Study aims to establish if gay and lesbian lawyers are coming up against a different glass ceiling
The first major study into how being gay affects a lawyer’s potential for career advancement is underway, with the Law Society working alongside the InterLaw Diversity Forum and gay rights group Stonewall to identify the obstacles faced by lesbian, gay and bisexual (LGB) lawyers.
In a survey to be released across the profession this Thursday (23 April), the three organisations will ask 35 questions with a view to improving law firm recruitment and retention, informing firms of Law Society equality and diversity work and providing information for individual solicitors on how sexuality interacts with career advancement.
One of the aims of the study is to identify whether there are any specific trends in the practice areas that LGB lawyers gravitate towards or away from.
Nicky Edwards, head of public affairs at the Law Society, said: “The progress law firms have made can be seen from their performance in the Stonewall Workplace Equality Index [WEI] and is supported by the existence of LGBT [lesbian, gay, bisexual and transgender] networks.
“We’ve moved to a stage where it isn’t necessary to convince people of the need for these policies, but to see how effective they are.”
That said, Clifford Chance tax partner Stephen Shea, who is a founder member of the magic circle firm’s LGBT network Arcus, said any limitations lesbian and gay lawyers experience in their careers do not come solely from ineffective policies, but from gay and lesbian lawyers too.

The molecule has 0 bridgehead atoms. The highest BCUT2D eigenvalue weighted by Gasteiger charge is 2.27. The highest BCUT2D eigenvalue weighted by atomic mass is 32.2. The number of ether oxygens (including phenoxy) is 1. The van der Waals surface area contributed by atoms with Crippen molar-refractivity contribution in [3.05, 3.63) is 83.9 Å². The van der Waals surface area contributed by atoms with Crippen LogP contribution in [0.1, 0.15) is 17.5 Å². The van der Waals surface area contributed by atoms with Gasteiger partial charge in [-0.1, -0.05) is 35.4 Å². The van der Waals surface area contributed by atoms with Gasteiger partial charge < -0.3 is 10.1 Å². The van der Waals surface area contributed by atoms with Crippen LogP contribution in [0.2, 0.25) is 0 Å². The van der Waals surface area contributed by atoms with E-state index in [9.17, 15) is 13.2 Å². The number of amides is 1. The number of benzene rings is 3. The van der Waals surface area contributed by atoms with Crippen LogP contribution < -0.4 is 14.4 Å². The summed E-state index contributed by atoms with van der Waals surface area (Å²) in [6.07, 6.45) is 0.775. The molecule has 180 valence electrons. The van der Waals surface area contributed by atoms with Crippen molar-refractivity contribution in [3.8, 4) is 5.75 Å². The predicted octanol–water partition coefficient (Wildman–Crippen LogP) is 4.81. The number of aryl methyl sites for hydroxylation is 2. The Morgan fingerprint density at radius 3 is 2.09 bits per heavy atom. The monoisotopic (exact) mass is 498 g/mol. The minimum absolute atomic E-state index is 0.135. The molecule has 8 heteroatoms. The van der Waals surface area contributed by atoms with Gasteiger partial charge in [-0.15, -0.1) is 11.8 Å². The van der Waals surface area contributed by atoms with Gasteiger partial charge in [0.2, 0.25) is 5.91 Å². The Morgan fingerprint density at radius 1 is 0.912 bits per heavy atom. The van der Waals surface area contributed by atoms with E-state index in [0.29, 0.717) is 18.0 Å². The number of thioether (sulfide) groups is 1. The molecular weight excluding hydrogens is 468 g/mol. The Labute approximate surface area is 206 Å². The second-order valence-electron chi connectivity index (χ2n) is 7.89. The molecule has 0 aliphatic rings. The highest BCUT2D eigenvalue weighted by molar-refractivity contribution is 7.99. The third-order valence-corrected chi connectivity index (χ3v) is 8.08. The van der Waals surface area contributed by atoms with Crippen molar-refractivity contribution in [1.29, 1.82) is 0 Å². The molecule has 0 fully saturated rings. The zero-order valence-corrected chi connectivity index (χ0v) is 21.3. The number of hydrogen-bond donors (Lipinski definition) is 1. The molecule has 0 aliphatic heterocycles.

“One of the main problems is very often gay individuals who hold themselves back as a result of attitudes implanted by society,” he said.
But with only four firms having made it onto Stonewall’s WEI this year, InterLaw founder and Simmons & Simmons partner Daniel Winterfeldt argued that the profession as a whole needs to take responsibility for changing attitudes to allow LGBT lawyers to feel they have the same opportunities as their hetrosexual counterparts.
He added: “If you look at the WEI, clearly there are some issues or the profession wouldn’t be second from bottom.”
Mark Brandon, a partner at recruitment consultancy First Counsel, agreed, adding that there are still pockets of prejudice within law firms.
“I’ve had a couple of gay candidates who’ve said they’d proactively bring up their sexuality in a first interview with a law firm because they want to see the reaction – if the firm has a diversity policy that gives them the chance to talk about it.”